Hundreds of millions of years ago, ancient cyanobacteria started to live in symbiosis with other single-cell organisms, which used the ability of cyanobacteria to extract energy from sunlight. The collaboration became so strong and essential that in the end, the organisms became fused. We can see the result of this partnership in modern plants: plants’ chloroplasts, where photosynthesis takes place, are the remains of cyanobacteria.
A similar fusion seems to have developed between marine diatoms and modern cyanobacteria, which can fix nitrogen. They convert atmospheric nitrogen gas to biologically available ammonium. Rachel Foster, a scientist at Max Planck Institute for Marine Microbiology, in Bremen, Germany, studies this collaboration between the ocean’s diatoms and cyanobacteria and has shown, for example, that diatoms seem to control the metabolism of the cyanobacteria.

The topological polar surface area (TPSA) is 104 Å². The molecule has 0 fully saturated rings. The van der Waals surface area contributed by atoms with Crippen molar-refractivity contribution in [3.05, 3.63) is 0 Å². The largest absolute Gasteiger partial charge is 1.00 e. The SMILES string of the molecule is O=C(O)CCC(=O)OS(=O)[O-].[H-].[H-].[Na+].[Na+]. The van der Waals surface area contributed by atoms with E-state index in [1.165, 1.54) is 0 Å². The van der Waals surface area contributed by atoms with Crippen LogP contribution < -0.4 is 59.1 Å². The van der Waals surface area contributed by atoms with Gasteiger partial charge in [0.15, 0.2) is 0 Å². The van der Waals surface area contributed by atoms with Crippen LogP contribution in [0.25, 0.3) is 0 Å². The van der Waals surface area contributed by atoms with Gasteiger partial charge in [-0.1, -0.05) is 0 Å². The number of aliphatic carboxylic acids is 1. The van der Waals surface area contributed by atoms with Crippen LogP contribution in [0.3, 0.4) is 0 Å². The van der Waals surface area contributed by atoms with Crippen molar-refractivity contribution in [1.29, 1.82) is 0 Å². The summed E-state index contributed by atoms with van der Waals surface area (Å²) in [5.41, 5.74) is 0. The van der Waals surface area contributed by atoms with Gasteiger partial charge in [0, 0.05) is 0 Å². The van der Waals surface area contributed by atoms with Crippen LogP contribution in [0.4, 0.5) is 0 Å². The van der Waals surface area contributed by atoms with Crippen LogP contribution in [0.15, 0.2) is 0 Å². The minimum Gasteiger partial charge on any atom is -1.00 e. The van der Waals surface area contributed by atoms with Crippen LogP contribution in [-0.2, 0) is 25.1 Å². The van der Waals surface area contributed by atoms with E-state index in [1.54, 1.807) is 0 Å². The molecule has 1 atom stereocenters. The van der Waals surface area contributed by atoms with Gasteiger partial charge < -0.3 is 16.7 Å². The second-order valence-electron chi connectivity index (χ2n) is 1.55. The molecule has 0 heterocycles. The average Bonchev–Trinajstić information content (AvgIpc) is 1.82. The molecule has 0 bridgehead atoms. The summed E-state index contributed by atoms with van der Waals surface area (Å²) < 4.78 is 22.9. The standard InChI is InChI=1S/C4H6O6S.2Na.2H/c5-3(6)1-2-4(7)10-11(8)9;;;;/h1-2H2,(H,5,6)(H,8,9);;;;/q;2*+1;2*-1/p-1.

As a Wallenberg Academy Fellow, she will move to Stockholm University where she will continue to investigate this important symbiosis. Apart from affecting the cycle of nitrogen, the interaction also has an impact on the turn-over of carbon. When the algae die, they fall to the ocean floor, taking carbon with them to be buried in the sediments, which functions as a “carbon sink”.
Photo: Sean McNamara